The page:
CCBN Governor, Mr Godwin Emefiele has announced that textiles and garments imports have joined the FOREX restriction list of the Central Bank of Nigeria,
EarthPublishers understands that Emefiele made the announcement during a meeting with textile industry stakeholders and added that the policy would take effect immediately.
Nigeria spends an estimated $4billion on imported textiles yearly.
Emefiele said that the restriction would rejuvenate the textile industry in Nigeria and ensure that the needed growth was actualised.
“Accordingly, all FOREX dealers in Nigeria are to desist from granting any importer of textile materials access to forex in the Nigerian Foreign Exchange market. “In addition, we shall adopt a range of other strategies that will make it difficult for recalcitrant smugglers to operate banking business in Nigeria.
“The details of those strategies will be unfolded in due course,” the governor said.
The restriction starts immediately and affects all forms of textile and garment importation.
This is a good development. However, I think government should have done more in terms of funding of cotton production & establishment of textile industries before effecting this ban/restriction. Prices of clothes will shoot up almost immediately now
On the issue of smuggling, he said it would be dealt with seriously to discourage importation of textiles and force sellers of textile and garments to buy from Nigerian producers.
“You know the CBN does not carry guns, arms or have to be at the border posts but we know what we will do to make it difficult for those smugglers to bring in those things into Nigeria and we will unfold those to you.“So when we make it difficult for them to smuggle those things into the country, it opens the market for you so that those who would have gone to buy those things will be forced to come to you.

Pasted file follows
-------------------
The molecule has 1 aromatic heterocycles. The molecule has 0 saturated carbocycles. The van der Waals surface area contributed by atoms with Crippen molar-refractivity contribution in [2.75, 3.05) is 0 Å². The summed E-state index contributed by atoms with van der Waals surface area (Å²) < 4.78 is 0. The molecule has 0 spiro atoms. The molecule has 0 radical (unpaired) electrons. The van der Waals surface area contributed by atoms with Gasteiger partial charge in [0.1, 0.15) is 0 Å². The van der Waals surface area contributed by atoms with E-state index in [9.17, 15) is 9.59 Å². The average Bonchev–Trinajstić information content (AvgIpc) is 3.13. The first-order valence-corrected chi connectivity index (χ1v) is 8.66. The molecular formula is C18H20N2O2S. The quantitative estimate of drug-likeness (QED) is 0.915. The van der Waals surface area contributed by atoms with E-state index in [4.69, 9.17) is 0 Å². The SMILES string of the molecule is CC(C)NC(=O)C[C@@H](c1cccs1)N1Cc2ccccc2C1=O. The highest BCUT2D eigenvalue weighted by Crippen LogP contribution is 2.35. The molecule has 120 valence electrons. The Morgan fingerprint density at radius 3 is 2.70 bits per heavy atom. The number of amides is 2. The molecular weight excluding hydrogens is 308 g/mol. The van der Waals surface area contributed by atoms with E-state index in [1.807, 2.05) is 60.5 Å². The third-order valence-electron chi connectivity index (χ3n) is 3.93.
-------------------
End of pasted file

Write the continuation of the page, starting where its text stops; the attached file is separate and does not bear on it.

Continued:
“That is one economic solution that I see and since the government itself has already signed an executive order, that will compel everyone to flow in your direction.”
As part of CBN’s intervention for the industry, Emefiele said the bank would support the importation of cotton lint for use in textile factories, with a caveat that such importers shall begin sourcing all their cotton needs locally beginning from 2020.
He added that as part of its Anchor Borrowers Programme, the CBN would support local growers of cotton to enable them to meet the needs of the textile industry in Nigeria.
He also said that the bank would support efforts to source high yield cotton seedlings to ensure the yields from Nigeria’s cotton farmers met global benchmarks.
Emefiele also assured the stakeholders that the bank would provide financial support to textile manufacturers with the provision of funds at single digit rate to refit, retool and upgrade their factories. This, he said, was for them to be able to produce high-quality textile materials for the local and export market.
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